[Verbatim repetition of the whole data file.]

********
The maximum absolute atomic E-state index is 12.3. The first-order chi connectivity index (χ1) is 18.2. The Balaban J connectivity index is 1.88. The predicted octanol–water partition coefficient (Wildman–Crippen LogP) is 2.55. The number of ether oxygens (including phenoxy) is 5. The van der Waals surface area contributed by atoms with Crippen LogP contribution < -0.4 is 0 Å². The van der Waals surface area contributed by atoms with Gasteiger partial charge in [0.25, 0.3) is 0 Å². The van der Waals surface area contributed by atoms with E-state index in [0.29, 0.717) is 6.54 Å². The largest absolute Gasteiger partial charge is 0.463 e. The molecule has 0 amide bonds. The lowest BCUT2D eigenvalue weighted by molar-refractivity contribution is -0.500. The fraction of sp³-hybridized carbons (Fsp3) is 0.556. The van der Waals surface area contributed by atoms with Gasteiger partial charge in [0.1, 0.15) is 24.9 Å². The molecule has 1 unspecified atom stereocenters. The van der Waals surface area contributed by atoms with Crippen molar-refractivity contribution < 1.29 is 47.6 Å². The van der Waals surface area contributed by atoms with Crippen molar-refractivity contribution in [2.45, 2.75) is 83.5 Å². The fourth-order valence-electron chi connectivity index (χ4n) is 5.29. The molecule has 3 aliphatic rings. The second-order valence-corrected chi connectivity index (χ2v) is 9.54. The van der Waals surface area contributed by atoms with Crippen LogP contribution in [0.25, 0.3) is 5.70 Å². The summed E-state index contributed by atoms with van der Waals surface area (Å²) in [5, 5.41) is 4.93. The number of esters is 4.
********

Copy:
The maximum absolute atomic E-state index is 12.3. The first-order chi connectivity index (χ1) is 18.2. The Balaban J connectivity index is 1.88. The predicted octanol–water partition coefficient (Wildman–Crippen LogP) is 2.55. The number of ether oxygens (including phenoxy) is 5. The van der Waals surface area contributed by atoms with Crippen LogP contribution < -0.4 is 0 Å². The van der Waals surface area contributed by atoms with Gasteiger partial charge in [0.25, 0.3) is 0 Å². The van der Waals surface area contributed by atoms with E-state index in [0.29, 0.717) is 6.54 Å². The largest absolute Gasteiger partial charge is 0.463 e. The molecule has 0 amide bonds. The lowest BCUT2D eigenvalue weighted by molar-refractivity contribution is -0.500. The fraction of sp³-hybridized carbons (Fsp3) is 0.556. The van der Waals surface area contributed by atoms with Gasteiger partial charge in [0.1, 0.15) is 24.9 Å². The molecule has 1 unspecified atom stereocenters. The van der Waals surface area contributed by atoms with Crippen molar-refractivity contribution < 1.29 is 47.6 Å². The van der Waals surface area contributed by atoms with Crippen molar-refractivity contribution in [2.45, 2.75) is 83.5 Å². The fourth-order valence-electron chi connectivity index (χ4n) is 5.29. The molecule has 3 aliphatic rings. The second-order valence-corrected chi connectivity index (χ2v) is 9.54. The van der Waals surface area contributed by atoms with Crippen LogP contribution in [0.25, 0.3) is 5.70 Å². The summed E-state index contributed by atoms with van der Waals surface area (Å²) in [5, 5.41) is 4.93. The number of esters is 4.